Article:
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Monday, January 31, 2011

California Woes

The Mudflats is one of our favorite spots. Just look at all that wonderful mud! Not only that, it's one of the rare places where fresh water meets salt water creating a very unique place for our kids to get in touch with things unique to this kind of ecosystem.




And I do mean get in touch!




But notice that boat in the top left side of the picture? They came to tell us to leave :(
They said it is an estuary and that we couldn't be there.




This is the greatest challenge we are up against with nature study here in Southern California - our children are not allowed to be there.

Or perhaps they are, but only under strict observation within a structured class utilizing teaching methods we believe are often counterproductive. And there is always a primary focus on endangerment, protection and conservation - lengthy discussions and displays on how our wildlife will disappear and making a difference and preserving and maintaining these 'fragile' places.

It's true, estuaries are incredibly scarce in California and are suffering degradation due to pollution and sediment that washes into it from the watershed as a result of development or erosion from natural causes.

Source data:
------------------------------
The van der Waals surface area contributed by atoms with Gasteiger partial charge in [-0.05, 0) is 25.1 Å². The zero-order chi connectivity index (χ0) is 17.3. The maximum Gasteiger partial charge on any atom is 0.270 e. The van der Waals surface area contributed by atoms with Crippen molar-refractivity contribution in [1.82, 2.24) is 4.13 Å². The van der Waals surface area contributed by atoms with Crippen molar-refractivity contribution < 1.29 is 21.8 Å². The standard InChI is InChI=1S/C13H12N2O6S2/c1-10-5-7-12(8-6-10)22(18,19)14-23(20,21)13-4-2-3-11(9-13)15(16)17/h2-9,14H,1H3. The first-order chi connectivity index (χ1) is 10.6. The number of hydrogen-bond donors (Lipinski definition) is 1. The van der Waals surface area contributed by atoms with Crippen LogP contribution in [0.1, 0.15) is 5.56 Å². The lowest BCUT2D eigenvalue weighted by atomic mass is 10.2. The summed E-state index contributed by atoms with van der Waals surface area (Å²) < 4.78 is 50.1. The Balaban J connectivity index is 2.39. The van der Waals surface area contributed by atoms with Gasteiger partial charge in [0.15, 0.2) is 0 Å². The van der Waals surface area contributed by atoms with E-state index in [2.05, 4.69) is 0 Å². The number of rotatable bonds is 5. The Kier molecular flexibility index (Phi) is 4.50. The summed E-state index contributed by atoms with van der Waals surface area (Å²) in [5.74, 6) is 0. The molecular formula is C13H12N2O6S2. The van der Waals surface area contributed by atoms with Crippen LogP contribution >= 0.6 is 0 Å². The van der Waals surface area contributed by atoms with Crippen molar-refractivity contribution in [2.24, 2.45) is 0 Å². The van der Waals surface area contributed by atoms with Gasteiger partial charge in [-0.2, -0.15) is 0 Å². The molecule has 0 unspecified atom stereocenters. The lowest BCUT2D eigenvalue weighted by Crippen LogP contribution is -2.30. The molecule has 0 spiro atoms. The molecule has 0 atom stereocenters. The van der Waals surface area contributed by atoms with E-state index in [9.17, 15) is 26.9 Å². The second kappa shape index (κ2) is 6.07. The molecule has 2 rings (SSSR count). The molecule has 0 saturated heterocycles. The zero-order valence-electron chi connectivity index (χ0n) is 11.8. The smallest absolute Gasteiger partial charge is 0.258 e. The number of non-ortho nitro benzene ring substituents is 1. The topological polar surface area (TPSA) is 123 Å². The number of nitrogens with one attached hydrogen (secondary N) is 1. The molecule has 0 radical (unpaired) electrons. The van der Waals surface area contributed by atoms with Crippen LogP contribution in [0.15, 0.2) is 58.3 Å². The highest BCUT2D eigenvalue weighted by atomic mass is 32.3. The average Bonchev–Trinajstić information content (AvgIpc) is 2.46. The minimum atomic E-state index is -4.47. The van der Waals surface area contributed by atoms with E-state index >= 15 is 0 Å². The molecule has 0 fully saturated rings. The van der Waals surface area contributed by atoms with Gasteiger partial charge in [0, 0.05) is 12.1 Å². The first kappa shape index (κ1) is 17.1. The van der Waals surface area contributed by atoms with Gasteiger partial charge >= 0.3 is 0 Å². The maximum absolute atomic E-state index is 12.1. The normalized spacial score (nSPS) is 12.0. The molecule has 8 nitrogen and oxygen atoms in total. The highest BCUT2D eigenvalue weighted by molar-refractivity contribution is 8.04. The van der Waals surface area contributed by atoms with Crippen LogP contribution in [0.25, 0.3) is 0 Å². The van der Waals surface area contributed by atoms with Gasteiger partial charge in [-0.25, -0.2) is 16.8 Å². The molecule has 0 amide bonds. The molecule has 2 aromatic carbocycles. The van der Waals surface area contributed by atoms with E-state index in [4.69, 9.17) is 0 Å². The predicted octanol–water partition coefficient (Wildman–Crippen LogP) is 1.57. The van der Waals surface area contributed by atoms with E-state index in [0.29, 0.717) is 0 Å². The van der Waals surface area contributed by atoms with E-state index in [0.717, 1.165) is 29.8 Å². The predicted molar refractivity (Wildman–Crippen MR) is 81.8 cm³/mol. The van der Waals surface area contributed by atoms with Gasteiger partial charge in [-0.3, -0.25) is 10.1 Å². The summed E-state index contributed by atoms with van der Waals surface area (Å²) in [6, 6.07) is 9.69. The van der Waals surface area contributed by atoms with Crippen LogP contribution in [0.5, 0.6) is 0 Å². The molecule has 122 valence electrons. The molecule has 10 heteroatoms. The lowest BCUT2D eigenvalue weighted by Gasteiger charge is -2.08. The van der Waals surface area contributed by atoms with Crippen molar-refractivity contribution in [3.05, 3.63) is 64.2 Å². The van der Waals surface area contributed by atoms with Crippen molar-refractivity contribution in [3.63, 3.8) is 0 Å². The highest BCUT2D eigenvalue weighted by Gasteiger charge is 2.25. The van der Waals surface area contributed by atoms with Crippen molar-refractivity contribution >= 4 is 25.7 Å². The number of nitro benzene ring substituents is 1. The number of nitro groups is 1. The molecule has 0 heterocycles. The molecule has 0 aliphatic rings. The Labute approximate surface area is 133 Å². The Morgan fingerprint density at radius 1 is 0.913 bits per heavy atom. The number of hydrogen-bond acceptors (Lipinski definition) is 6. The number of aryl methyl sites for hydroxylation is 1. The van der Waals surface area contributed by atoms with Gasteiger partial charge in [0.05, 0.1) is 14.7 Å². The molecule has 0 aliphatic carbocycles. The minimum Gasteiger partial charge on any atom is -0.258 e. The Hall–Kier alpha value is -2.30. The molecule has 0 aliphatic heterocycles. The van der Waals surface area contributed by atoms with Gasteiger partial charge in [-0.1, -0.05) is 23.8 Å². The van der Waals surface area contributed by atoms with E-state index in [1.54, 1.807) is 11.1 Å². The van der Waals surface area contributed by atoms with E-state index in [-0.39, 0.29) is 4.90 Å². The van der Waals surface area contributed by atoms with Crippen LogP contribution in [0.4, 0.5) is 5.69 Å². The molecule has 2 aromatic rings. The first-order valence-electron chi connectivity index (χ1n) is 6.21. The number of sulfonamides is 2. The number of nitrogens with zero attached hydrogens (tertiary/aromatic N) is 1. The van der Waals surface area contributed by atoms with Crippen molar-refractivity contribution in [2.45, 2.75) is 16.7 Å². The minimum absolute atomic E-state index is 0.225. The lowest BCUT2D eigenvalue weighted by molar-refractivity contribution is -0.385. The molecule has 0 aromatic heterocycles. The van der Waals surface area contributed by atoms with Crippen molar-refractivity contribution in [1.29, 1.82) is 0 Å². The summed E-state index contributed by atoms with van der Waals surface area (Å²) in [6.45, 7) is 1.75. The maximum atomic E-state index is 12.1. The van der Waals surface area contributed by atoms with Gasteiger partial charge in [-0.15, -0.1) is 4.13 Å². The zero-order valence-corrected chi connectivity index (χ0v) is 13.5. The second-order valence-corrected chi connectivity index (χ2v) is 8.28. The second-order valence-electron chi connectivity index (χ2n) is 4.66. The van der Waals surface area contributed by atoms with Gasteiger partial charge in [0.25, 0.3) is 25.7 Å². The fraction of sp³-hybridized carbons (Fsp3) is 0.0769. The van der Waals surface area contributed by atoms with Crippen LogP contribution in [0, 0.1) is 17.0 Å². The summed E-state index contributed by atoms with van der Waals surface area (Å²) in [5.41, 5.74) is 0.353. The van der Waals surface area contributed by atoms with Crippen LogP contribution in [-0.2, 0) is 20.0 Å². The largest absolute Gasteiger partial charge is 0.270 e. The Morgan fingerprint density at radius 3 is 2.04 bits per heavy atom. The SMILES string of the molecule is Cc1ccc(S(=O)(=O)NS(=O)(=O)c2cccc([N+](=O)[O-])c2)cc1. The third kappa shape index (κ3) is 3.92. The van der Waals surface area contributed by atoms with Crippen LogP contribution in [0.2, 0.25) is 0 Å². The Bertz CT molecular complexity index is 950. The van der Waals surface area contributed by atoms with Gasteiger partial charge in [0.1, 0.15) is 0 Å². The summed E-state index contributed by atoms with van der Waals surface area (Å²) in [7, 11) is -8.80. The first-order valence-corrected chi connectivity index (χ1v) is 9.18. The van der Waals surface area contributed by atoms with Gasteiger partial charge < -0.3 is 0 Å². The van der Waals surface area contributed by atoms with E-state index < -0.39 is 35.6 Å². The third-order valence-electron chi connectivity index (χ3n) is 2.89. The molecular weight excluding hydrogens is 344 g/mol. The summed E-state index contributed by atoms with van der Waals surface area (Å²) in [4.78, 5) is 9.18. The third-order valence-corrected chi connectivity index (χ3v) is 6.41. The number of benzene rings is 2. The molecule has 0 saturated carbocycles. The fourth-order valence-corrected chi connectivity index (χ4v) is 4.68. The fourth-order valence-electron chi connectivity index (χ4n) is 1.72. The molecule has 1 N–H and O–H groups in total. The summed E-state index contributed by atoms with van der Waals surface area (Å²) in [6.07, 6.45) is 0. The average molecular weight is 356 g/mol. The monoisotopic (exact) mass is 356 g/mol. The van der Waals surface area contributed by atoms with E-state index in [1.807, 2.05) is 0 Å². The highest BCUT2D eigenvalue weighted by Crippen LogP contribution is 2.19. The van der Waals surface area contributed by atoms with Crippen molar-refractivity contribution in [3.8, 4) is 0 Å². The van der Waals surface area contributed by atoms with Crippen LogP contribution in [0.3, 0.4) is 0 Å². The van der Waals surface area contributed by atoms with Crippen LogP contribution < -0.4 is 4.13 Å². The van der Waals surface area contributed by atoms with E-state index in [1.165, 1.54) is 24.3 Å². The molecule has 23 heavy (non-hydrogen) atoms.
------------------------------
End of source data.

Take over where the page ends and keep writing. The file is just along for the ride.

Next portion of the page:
And the endangered California least tern also fishes and nests in this area.

But is it children with curiosity who played and explored there who really caused any of it? And is lecturing them really going to stir their passions to care for what they aren't even permitted to explore and enjoy? That's like lecturing them on the problems with the gears of a bike before they've ever enjoyed or learned how to ride one. All they'll remember is that it's fragile, better not to mess with it, and that their last experience with it was sad, complicated, and problematic. It would be the rare exception that a child would still look forward to riding a bike or caring for one after that.

If we choose to protect an area for the sake of these wild animals and plants, why not designate an area just for children to explore naturally? Isn't protecting their desire to be in nature, to experience nature, and to know nature just as important to future conservation efforts?

It's what we get for choosing to live here.

So we moved on to a different spot.




Here's the latest addition to the group. Remember the very pregnant Mommy on the tidepool rocks? He's hers :)




And here's a nice little house being built.



And a pretty view of Newport Back Bay with California Encelia (aka Brittlebush, Coast Sunflower) in bloom. Oh California!

1 comment:

  1. I know exactly what you mean! Kids not having free roam of nature is one of my major pet peeves about overly PC Oregon. We've experienced it in CA, as well. I miss MN where kids are *expected and encouraged* to actively interact with nature.
    Gina

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